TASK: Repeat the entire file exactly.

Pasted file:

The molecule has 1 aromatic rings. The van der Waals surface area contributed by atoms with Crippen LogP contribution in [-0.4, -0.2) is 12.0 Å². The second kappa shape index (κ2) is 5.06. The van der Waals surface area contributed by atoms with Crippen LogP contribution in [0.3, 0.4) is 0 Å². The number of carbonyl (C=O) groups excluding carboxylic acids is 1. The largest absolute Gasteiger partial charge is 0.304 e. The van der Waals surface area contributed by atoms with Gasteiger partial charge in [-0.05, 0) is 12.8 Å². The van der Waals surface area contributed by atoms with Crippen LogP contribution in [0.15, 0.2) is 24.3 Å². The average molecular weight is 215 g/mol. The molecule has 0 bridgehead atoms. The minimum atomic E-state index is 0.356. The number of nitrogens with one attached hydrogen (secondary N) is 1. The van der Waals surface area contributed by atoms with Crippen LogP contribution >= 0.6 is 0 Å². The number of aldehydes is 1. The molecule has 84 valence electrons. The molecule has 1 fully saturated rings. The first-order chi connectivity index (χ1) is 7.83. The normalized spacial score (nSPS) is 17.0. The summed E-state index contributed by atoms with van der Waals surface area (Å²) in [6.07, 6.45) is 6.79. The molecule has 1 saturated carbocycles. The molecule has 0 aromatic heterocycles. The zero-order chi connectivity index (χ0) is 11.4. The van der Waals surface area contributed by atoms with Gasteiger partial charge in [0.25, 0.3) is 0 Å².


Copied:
The molecule has 1 aromatic rings. The van der Waals surface area contributed by atoms with Crippen LogP contribution in [-0.4, -0.2) is 12.0 Å². The second kappa shape index (κ2) is 5.06. The van der Waals surface area contributed by atoms with Crippen LogP contribution in [0.3, 0.4) is 0 Å². The number of carbonyl (C=O) groups excluding carboxylic acids is 1. The largest absolute Gasteiger partial charge is 0.304 e. The van der Waals surface area contributed by atoms with Gasteiger partial charge in [-0.05, 0) is 12.8 Å². The van der Waals surface area contributed by atoms with Crippen LogP contribution in [0.15, 0.2) is 24.3 Å². The average molecular weight is 215 g/mol. The molecule has 0 bridgehead atoms. The minimum atomic E-state index is 0.356. The number of nitrogens with one attached hydrogen (secondary N) is 1. The van der Waals surface area contributed by atoms with Crippen LogP contribution >= 0.6 is 0 Å². The number of aldehydes is 1. The molecule has 84 valence electrons. The molecule has 1 fully saturated rings. The first-order chi connectivity index (χ1) is 7.83. The normalized spacial score (nSPS) is 17.0. The summed E-state index contributed by atoms with van der Waals surface area (Å²) in [6.07, 6.45) is 6.79. The molecule has 1 saturated carbocycles. The molecule has 0 aromatic heterocycles. The zero-order chi connectivity index (χ0) is 11.4. The van der Waals surface area contributed by atoms with Gasteiger partial charge in [0.25, 0.3) is 0 Å².